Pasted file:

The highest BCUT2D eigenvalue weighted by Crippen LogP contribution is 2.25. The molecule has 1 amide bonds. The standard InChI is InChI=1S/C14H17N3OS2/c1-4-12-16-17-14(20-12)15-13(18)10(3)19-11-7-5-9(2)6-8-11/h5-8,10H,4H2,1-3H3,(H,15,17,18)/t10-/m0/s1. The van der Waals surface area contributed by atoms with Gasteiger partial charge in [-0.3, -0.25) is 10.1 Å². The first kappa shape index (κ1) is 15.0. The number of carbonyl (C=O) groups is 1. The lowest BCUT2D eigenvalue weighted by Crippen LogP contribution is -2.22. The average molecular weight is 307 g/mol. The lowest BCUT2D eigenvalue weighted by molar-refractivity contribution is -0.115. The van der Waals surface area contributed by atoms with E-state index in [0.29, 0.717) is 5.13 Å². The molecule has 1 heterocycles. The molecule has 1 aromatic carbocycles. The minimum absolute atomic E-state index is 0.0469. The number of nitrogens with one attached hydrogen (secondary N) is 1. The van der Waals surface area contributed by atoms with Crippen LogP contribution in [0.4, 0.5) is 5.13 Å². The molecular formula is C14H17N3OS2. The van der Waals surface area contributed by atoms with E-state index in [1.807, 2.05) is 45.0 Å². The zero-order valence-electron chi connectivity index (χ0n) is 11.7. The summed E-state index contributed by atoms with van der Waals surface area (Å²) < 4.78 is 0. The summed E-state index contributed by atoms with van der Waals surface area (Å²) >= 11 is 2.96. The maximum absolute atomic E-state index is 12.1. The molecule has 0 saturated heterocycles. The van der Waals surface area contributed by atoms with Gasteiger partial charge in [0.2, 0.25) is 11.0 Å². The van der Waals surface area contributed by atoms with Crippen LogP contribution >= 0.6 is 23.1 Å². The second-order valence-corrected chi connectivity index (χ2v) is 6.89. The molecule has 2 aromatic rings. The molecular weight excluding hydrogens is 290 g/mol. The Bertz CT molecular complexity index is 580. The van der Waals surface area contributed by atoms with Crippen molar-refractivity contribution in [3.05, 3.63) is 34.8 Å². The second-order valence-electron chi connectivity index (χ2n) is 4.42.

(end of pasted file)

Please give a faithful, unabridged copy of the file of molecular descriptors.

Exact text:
The highest BCUT2D eigenvalue weighted by Crippen LogP contribution is 2.25. The molecule has 1 amide bonds. The standard InChI is InChI=1S/C14H17N3OS2/c1-4-12-16-17-14(20-12)15-13(18)10(3)19-11-7-5-9(2)6-8-11/h5-8,10H,4H2,1-3H3,(H,15,17,18)/t10-/m0/s1. The van der Waals surface area contributed by atoms with Gasteiger partial charge in [-0.3, -0.25) is 10.1 Å². The first kappa shape index (κ1) is 15.0. The number of carbonyl (C=O) groups is 1. The lowest BCUT2D eigenvalue weighted by Crippen LogP contribution is -2.22. The average molecular weight is 307 g/mol. The lowest BCUT2D eigenvalue weighted by molar-refractivity contribution is -0.115. The van der Waals surface area contributed by atoms with E-state index in [0.29, 0.717) is 5.13 Å². The molecule has 1 heterocycles. The molecule has 1 aromatic carbocycles. The minimum absolute atomic E-state index is 0.0469. The number of nitrogens with one attached hydrogen (secondary N) is 1. The van der Waals surface area contributed by atoms with Crippen LogP contribution in [0.4, 0.5) is 5.13 Å². The molecular formula is C14H17N3OS2. The van der Waals surface area contributed by atoms with E-state index in [1.807, 2.05) is 45.0 Å². The zero-order valence-electron chi connectivity index (χ0n) is 11.7. The summed E-state index contributed by atoms with van der Waals surface area (Å²) < 4.78 is 0. The summed E-state index contributed by atoms with van der Waals surface area (Å²) >= 11 is 2.96. The maximum absolute atomic E-state index is 12.1. The molecule has 0 saturated heterocycles. The van der Waals surface area contributed by atoms with Gasteiger partial charge in [0.2, 0.25) is 11.0 Å². The van der Waals surface area contributed by atoms with Crippen LogP contribution >= 0.6 is 23.1 Å². The second-order valence-corrected chi connectivity index (χ2v) is 6.89. The molecule has 2 aromatic rings. The molecular weight excluding hydrogens is 290 g/mol. The Bertz CT molecular complexity index is 580. The van der Waals surface area contributed by atoms with Crippen molar-refractivity contribution in [3.05, 3.63) is 34.8 Å². The second-order valence-electron chi connectivity index (χ2n) is 4.42.